The people who adore reading novels adore them passionately. But novel readers tend to gravitate just as passionately to a particular kind. Those starved for the straightforward will avoid complexity the way vegetarians avoid bacon. On the other hand, if you want a good chew, applesauce isn’t going to satisfy.
Where’s the spot for your own book on the huge buffet out there? Considering that question won’t just help you sell your book; it’ll help you write a much better one—with a better chance of selling, as well.
Italo Calvino observed that “Overambitious projects may be objectionable in many fields, but not in literature.” Calvino offers other valuable insights: “Classics are books which, the more we think we know them through hearsay, the more original, unexpected, and innovative we find them when we actually read them,” or “A classic is a work which persists as a background noise even when a present that is totally incompatible with it holds sway.”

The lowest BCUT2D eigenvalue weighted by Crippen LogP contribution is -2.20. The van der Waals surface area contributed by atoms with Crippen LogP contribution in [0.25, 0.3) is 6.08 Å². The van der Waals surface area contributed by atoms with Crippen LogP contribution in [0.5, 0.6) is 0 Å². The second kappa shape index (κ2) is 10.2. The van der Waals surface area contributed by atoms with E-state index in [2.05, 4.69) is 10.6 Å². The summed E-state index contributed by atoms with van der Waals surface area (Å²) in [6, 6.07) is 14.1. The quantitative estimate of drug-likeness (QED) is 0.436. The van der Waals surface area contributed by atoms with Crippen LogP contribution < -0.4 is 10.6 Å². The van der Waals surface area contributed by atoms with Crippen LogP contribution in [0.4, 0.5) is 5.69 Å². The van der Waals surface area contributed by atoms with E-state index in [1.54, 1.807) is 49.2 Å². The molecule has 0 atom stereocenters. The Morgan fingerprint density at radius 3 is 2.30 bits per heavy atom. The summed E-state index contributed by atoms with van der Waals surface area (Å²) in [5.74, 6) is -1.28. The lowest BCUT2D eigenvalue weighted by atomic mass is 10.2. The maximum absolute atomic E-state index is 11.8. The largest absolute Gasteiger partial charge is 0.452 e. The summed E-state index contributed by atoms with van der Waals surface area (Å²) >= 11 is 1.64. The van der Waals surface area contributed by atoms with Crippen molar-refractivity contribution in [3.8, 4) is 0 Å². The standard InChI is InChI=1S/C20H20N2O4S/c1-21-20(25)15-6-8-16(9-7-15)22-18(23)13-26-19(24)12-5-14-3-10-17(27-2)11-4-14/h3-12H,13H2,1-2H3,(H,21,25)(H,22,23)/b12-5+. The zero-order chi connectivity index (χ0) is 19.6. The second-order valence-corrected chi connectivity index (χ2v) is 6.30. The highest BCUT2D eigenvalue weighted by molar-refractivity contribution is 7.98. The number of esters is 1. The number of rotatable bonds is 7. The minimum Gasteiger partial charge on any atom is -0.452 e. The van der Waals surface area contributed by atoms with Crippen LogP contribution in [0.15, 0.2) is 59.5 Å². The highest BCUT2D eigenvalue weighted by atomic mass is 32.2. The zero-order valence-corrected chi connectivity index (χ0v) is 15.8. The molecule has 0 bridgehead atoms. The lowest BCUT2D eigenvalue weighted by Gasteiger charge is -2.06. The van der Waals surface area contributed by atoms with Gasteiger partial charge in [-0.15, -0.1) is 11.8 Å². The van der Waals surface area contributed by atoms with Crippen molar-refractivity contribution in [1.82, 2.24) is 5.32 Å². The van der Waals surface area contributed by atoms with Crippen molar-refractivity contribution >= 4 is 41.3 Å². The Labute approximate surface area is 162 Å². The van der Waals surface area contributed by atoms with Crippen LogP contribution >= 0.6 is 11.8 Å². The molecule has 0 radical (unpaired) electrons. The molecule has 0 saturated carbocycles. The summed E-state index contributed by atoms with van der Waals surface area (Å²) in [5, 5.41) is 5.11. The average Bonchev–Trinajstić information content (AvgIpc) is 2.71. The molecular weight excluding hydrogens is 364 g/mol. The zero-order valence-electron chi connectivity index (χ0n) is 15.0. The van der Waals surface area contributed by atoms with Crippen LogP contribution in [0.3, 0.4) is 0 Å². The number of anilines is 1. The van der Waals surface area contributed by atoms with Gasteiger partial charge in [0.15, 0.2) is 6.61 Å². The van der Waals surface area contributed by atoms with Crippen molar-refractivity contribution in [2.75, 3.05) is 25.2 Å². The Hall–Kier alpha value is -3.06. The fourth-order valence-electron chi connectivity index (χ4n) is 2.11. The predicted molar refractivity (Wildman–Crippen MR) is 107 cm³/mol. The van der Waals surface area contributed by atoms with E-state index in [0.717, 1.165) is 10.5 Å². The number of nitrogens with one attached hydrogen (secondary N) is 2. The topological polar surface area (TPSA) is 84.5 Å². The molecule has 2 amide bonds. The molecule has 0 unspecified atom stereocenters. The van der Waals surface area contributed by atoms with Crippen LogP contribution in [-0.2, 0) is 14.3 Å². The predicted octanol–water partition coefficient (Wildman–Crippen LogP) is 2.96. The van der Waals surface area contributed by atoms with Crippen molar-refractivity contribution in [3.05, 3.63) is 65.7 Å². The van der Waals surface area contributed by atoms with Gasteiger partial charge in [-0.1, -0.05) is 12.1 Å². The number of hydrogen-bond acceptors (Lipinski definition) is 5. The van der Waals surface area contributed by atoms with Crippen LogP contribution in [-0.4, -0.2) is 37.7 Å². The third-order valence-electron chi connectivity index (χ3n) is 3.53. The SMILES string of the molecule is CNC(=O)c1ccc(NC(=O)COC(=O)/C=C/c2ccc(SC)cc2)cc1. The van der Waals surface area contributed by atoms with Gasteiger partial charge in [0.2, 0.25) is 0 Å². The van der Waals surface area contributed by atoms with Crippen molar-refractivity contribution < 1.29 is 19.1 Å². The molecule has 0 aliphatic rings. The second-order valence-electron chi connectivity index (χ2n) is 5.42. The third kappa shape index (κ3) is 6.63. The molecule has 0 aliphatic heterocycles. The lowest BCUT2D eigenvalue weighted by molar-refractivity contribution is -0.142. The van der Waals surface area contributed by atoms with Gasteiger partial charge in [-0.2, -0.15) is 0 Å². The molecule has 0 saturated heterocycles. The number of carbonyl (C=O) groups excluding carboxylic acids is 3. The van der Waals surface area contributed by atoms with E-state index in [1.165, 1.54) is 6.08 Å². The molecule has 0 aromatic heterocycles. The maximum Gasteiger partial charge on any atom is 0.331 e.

Isn’t this why some novels linger on the minds not just of individuals but of entire cultures? Why some fiction remains “true” even when everything else in the world has changed? But are “Overambitious projects” different in literature than in music, sculpture, philosophy, or science? Probably not.
Tip: The eye of the beholder determines what makes a “project” “overambitious.”
Can you visualize your ideal reader? Maybe it’s someone who’d choose the goodies that you would at the buffet. Maybe it’s a favorite teacher, your son, your critique partner, the guy from your lit class at West Point, or the cutie who delivers the mail. Picture the reader you want. Take your time.
Ready? Use your ideal reader to answer the questions every novelist faces. Like these.
~ Does it matter if the characters or plot seem a little familiar?
~ How much setting is too much?
~ Is there such a thing as too clear?
~ Is white space or *** a perfectly good technique? No matter how often?
~ If it starts to sound like poetry, is that a good thing?
~ Must the point of view be absolutely consistent?
~ Is it okay if most of the characters are “neurotic”?
~ Does backstory add insight, or is it just annoying?
~ How much dialogue is “just right”?
~ How “political” does a novel get to be?
There are no right answers! None. But you need to ask—and answer—such questions. Know your audience. That’s not just how you market adroitly. It’s how you write adroitly, too.